Home Sports Scott Wright’s Unique Path to the Pitcher’s Mound

Scott Wright’s Unique Path to the Pitcher’s Mound


One last series. One last game. One last pitch.

Thoughts like these fill the minds of Butler baseball‘s senior pitchers. For Scott Wright, those thoughts take on a different perspective. While the senior was gearing up for graduation prior to the COVID-19 pandemic, his career on the mound was just getting going.

Wright was a three-time all-conference performer at Sunset High School in Portland, OR. Following setbacks linked to an injury, his hopes of pitching collegiately faded. After transferring from Baylor University in the spring of 2018, Wright’s mission was clear: make the Butler baseball team.

Butler 360 Sports got the chance to sit down with Wright and discuss his journey from high school standout, to earning a spot on the Bulldogs roster in 2020.

You played football and basketball growing up, but baseball was the sport you dedicated most of your time and training to. What is special about the sport to you?

As a pitcher you have the ability to control the game. You’re one-on-one with the batter, and until the ball is put in play, it’s on you to get the job done. In high school, I felt baseball gave me the best chance to play sports in college. I also just enjoyed playing it more than other sports due to the the way you’re one-on-one with the other team.

Talk to us about your injury in high school. How did it affect your recruitment? 

A couple weeks into my junior year, I had a partially torn ligament in my elbow that pretty much stopped me from pitching my last two years of high school. Schools I had talked to were interested in me as a pitcher, so once I wasn’t able to pitch anymore they didn’t have a reason to keep recruiting me.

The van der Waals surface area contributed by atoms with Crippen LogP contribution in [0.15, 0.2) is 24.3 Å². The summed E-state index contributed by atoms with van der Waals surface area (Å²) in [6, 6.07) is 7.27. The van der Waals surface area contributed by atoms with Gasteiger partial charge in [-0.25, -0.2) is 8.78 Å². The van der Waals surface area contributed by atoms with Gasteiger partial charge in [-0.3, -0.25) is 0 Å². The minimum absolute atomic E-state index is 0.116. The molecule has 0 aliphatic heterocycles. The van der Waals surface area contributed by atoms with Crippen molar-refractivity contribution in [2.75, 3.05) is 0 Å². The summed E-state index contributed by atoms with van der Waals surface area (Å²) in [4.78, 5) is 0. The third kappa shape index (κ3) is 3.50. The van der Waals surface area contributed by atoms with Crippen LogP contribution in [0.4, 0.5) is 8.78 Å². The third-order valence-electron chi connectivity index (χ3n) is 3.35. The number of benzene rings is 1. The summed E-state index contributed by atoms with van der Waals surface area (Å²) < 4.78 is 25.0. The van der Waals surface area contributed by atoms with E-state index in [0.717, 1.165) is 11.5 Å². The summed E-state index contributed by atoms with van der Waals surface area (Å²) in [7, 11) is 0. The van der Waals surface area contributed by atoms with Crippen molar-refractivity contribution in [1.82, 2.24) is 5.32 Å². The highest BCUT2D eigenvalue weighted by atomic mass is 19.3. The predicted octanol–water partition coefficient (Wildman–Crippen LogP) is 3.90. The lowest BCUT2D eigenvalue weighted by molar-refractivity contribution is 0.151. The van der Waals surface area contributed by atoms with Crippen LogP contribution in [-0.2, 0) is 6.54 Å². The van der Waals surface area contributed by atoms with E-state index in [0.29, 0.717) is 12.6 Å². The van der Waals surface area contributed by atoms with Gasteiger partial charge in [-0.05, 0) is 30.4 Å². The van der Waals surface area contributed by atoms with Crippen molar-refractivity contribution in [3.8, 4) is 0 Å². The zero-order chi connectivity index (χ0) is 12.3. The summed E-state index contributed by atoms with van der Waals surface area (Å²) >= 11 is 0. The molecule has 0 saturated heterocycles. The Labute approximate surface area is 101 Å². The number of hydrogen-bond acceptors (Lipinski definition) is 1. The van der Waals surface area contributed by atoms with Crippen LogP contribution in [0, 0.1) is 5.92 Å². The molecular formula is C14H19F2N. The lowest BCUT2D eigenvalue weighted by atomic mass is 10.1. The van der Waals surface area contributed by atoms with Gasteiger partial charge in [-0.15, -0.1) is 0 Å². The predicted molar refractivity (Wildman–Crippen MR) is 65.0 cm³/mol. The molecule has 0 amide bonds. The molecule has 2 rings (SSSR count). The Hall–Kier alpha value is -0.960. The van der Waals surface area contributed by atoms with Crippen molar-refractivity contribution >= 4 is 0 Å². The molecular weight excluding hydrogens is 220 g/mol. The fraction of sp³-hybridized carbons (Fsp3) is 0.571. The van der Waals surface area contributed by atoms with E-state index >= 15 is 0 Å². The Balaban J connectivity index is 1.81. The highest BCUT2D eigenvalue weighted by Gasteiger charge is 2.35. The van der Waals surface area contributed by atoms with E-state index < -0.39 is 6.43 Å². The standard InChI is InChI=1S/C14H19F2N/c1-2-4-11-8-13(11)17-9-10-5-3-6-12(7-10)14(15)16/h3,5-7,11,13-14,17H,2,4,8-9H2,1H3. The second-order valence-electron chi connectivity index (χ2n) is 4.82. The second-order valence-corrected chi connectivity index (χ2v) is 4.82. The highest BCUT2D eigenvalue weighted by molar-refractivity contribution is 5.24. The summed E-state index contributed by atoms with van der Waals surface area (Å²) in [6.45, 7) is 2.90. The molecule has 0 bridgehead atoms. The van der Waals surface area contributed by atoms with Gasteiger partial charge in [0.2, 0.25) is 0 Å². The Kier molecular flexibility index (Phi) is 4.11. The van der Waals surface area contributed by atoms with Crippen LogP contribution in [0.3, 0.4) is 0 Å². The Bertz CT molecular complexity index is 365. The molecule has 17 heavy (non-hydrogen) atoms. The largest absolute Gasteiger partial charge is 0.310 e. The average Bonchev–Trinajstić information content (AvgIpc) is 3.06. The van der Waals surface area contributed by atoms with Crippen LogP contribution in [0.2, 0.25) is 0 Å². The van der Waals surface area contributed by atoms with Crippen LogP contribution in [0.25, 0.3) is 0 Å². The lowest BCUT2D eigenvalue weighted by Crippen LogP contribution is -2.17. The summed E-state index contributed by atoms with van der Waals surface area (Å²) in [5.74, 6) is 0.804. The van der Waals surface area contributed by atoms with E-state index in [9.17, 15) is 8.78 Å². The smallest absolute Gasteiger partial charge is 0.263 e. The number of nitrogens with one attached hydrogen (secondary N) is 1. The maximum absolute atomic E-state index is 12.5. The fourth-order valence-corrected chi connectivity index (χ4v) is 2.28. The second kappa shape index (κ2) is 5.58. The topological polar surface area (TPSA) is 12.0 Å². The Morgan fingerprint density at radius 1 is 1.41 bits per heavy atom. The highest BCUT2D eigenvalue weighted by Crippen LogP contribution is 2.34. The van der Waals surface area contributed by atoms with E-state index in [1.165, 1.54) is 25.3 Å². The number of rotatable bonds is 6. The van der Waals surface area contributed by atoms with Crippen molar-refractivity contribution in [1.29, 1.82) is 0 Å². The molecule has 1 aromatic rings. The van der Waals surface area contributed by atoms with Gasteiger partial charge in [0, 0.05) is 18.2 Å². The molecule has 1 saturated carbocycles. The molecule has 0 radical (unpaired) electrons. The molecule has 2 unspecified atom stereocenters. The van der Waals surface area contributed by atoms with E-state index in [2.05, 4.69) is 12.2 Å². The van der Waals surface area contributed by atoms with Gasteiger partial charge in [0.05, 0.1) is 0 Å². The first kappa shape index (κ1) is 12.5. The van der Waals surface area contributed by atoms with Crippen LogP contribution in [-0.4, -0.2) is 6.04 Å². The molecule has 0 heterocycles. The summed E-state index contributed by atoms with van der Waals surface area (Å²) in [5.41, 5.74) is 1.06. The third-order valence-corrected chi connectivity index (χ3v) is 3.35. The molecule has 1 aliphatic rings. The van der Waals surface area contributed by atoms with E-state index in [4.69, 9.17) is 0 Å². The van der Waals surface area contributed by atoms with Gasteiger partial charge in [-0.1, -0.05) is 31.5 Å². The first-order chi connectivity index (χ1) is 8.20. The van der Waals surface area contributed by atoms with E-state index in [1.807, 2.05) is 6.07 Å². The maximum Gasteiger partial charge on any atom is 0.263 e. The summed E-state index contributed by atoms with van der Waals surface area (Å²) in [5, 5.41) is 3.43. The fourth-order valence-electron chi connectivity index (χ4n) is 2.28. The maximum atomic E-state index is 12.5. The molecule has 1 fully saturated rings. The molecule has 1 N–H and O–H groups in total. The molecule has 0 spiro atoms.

What was the process like to gain the attention of Butler coaches once you got on campus?

Once I got there, I knew I would have to wait at least a year to try out since I recently had [Tommy John] surgery. There really wasn’t a whole lot of communication between the coaches and me before I tried out this fall. It was basically me letting them know I was interested in trying out and they let me know when there was going to be a tryout.

What were tryouts like? What do you think about your performance made them interested in adding you to the roster?

The initial tryout was only about 15-20 pitches, so I think that was hard to get a good feel for if they wanted to give me a spot right then and there. After that, they let me practice with the team and pitch in scrimmages. During our fall World Series, I was put in during some high pressure situations and I performed really well. That made me feel good about the progress I was making after not pitching for awhile. It also gave the coaches and other players confidence that I could handle the pressure and be successful in those situations.

Your first season with the team was sadly cut short. How did the team react to the cancellation news?

I’ve really enjoyed my time on the team so far. Part of what made me want to try out was that I missed the camaraderie with teammates and that was fun to be apart of again. We were definitely in shock when we heard. The Big East was one of the last conferences to cancel the season, but once we heard the college World Series was cancelled we knew that we probably would cancel as well. Initially we didn’t know much about what was next, especially with eligibility, so it was tough not knowing.

Looking forward, what is your plan for the years to come?

As of now, I’m planning on returning to play. I didn’t want to end on a cancelled season after going through surgery and finally playing college baseball. There’s still a few details up in the air, but hopefully I’ll know a little more in the coming weeks to what next fall will look like when things get started back up.

Wright is among the long list of Butler student-athletes who were granted an additional year of eligibility by the NCAA due to COVID-19. Even with graduation approaching next month, Wright’s Bulldog career is just getting rolling.

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